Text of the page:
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Feeling Offended and Overthinking Petty Transgressions - Tips and Ponderings for Christians

As she deepens her relationship with her Lord, Saviour and friend Jesus, Ambrie shares thoughts and experiences on day to day life issues.

Do not take offense - easier said than done!

Do not take offense - easier said than done!

On the Receiving End of Thoughtless Minor Offenses

When someone thoughtlessly shouts or snaps at us, we can feel offended and it can be very tempting to respond in kind, give that person a wide birth and/or refuse to speak to them, at least for a while. But deep down, we know that despite the provocation or the fact that the other person "started it", it simply isn’t good to promote or prolong a cold icy antagonistic atmosphere.

Instead of feeling affonted and contemplating retaliation, let’s remember that the battle is not with the thoughtless person committing the minor transgression, but with the enemy - and God has said we are to rest as He will fight all our battles. Remember also that when we get upset, start feeling sorry for ourselves, entertain resentment and malice or shout back in retaliation, then we’re helping the enemy spread misery and, since misery loves company, the ripple effect extends far and wide.

We can’t dictate and control how other people behave, more's the pity, but when they offend us, we can take control of, and responsibility for, the way we respond. With self awareness, we can refrain from spontaneous, retaliatory, unhelpful responses and choose instead to focus on God. With self restraint, we can learn and choose not to take a transgression so readily with the desirable consequence that we allow ourselves to lead a much happier, more peaceful life.

Onerous Overthinking

For sure we need to take into account that people have bad days and take it out on other people. Hence sometimes it good to be able to detach and not take things too personally. Further, although we may be adamant that the other person “started it”, we may have unintentionally and unknowingly done something which led the other person to retaliate against us, justifiably or not.

Or could it be we’re being a tad oversensitive to constructive criticism - we all have our weak spots. Further, we must try putting ourselves in the other person shoes to give us a different perspective when an offense is committed and always keep in mind – it isn’t always about us.

But of course Christians are not compelled or called to be doormats to others, relishing persistent intense, abusive behaviour. Each and every one of us has a right to be treated respectfully. However by focusing on God as recommended below on this page, rather than obscessing on an offense or problem, we can resist escalating relationship strife, resist distractions and remain on course with our planned daily doings.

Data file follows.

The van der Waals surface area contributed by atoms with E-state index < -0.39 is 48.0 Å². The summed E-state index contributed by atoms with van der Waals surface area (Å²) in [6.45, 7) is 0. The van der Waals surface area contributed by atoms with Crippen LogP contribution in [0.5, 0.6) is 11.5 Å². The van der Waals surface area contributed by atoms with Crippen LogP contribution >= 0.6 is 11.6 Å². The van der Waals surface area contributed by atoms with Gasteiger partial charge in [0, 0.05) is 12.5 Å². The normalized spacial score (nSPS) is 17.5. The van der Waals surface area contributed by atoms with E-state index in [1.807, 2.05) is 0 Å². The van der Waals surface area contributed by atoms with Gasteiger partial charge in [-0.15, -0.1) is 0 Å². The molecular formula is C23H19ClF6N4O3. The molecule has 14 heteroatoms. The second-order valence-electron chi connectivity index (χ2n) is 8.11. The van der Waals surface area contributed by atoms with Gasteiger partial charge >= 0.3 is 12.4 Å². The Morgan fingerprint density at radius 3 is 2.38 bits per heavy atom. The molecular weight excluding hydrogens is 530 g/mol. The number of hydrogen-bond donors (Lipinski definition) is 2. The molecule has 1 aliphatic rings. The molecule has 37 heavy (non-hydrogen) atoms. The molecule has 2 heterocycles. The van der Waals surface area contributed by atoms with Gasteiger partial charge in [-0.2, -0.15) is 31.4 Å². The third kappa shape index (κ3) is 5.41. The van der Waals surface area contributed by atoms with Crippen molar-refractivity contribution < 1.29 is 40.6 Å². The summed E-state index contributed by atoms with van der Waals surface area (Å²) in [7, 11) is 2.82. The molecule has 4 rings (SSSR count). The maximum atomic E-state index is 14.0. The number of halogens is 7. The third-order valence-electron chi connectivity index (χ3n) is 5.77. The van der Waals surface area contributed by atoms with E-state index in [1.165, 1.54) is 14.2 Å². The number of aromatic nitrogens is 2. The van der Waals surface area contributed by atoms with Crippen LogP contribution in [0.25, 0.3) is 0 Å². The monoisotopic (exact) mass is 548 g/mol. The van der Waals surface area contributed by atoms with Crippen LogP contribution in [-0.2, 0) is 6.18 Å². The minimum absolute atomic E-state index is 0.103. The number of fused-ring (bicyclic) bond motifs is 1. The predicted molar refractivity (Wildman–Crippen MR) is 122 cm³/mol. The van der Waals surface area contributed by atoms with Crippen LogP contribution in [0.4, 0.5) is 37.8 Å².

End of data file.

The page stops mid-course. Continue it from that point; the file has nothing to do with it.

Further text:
Further, by not overthinking every tiny offense, minor transgression or unwarranted jibe, we can stop run-of-the-mill transgressions from eating away at our precious emotional well being and, in turn, we'll be stronger and more resilient when major transgressions rear their ugly heads.

Choosing to Move Past Everyday Irritants

In an ideal world we choose to shake the dust off our feet and mindfully move on, our only response being to

  • sing God’s praises
  • recall uplifting/inspiring scriptures, and
  • pray thankfully

whilst keeping faith that Jesus is always on hand and will see us through.

Doing the above can help us lean towards Proverbs 19.11 – having wisdom and patience, being slow to anger and overlooking wrongs. Don't stay trapped in the mindset of accepting whatever negativity, or spirit of offense, creeps up, unsolicited, into your mind.

Know that you have a choice to make, and with God's help you can choose not to be affronted.

But Perhaps You’re Thinking -

... “I can’t go around singing God’s praises or doing any of that other stuff in the bullets above bang in the middle of my shift at work or when I’ve got endless chores and responsibilities to take care of” - and that’s a fair point. But if you’ve got time to focus on feeling offended, how uncalled for the the behaviour was and/or how you're going to retaliate if it happens again, then you’ve got time to, at the very least, take a minute or two to sing a line or two of a worship song silently in your mind, and recall to mind a scripture or two to self soothe, calm and strengthen you to refrain from resentment and malice. With self awareness we can aim to do the things bulleted above instead of worthlessly wallowing in the offense or problem.


Overcoming the Spirit of Offense


Spiritual Stress Relief - It can be very calming and grounding to "silently" sing worship songs, or sing in tongues, when feeling offended or irritated.

Dealing With Enemy Missiles

You might bring to mind the scripture James 4.7 to encourage yourself to humbly submit and yield to God’s word and His will for you, and resist the devil to have him flee. In times when a person feels offended, resisting the devil/enemy might mean purposefully rejecting each enemy missile that intrudes into our thoughts – i.e. the missiles/thoughts or lies intended to make us feel wronged, bad, angry, frustrated, hard done by, upset, unfocussed or plain confused.

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But Be Aware -